Finland is one of the least corrupt countries in the world. It has always been amongst the cleanest in the corruption index. In 2018, the index reading was 85 out of 100, 0 being the most corrupt countries in the world.
5. Good Education System
One of the best things about Finland is the regard towards the teaching profession. The government itself ensures that the teachers get the best pay and top-notch training. It’s not possible to find people working as a teacher not satisfied with his/her life.
The education system in Finland is considered to be very much student-friendly and no students to date have felt that they’ve been a victim of a hectic academic calender. The students do not have to go through strenuous homework and assignments. On average, no students in Finland spend more than half an hour at home for school stuff.
6. High Literacy Rate
Finnish people are voracious readers. The huge and beautiful public libraries is a common sight in Finland. Library to the Finnish people is a part of their life.
Ability to communicate in the Finnish language is not mandatory in Finland. Everyone in Finland speaks English and Swedish. The culture of taking students to other countries have also made a lot of difference because they get to learn other languages and cultures.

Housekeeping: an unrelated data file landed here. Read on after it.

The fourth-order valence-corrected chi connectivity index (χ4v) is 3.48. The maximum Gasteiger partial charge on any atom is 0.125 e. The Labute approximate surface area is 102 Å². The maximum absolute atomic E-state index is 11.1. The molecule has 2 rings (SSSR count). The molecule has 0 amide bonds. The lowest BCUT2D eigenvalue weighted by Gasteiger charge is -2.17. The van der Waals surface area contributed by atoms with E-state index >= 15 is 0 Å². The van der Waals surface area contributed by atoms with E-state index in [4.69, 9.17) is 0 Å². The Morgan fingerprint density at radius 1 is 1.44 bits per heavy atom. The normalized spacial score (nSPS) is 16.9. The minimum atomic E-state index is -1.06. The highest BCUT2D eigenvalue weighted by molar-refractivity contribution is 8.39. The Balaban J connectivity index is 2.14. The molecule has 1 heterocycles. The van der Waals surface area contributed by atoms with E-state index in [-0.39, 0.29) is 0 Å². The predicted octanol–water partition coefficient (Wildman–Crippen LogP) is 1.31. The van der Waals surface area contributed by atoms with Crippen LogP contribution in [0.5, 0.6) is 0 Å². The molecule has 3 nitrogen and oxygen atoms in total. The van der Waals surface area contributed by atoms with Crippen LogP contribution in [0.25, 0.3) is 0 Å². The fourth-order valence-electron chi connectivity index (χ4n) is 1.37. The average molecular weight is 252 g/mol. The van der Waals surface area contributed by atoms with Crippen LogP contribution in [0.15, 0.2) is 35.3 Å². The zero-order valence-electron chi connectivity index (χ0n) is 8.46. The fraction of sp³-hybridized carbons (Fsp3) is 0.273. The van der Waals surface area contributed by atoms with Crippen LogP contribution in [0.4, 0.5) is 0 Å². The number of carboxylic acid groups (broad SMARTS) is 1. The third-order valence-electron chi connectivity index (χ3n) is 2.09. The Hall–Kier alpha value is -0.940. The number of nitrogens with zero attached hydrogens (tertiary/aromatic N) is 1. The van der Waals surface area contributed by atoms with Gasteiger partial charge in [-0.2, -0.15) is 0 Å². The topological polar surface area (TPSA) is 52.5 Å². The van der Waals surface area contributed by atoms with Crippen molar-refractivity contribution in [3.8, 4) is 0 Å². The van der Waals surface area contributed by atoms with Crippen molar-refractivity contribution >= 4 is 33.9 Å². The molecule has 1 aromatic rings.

7. Minimum Violence and Criminal Activities
When a parent says he’s fine knowing his kid would be playing in the neighbourhood be it with a stranger or a friend, you know they live in a safe and peaceful country. Finland is a good place to raise your kids. Even in the crowdest of cities of Finland like Helsinki and Tampere, criminal activities are close to zero.
According to the 2017 World Economic Forum report, Finland has been rated the safest country in the world. For travellers as well, Finland is the safest country to be in.
8. Blessed with Natural Beauty
Finland is known as the Land of the Thousand Lakes. The population of Finland is fairly dispersed which gives a lot of space for nature and there are a lot of open spaces to explore. Besides, the landscape of Finland is picturesque.
Cons of Living in Finland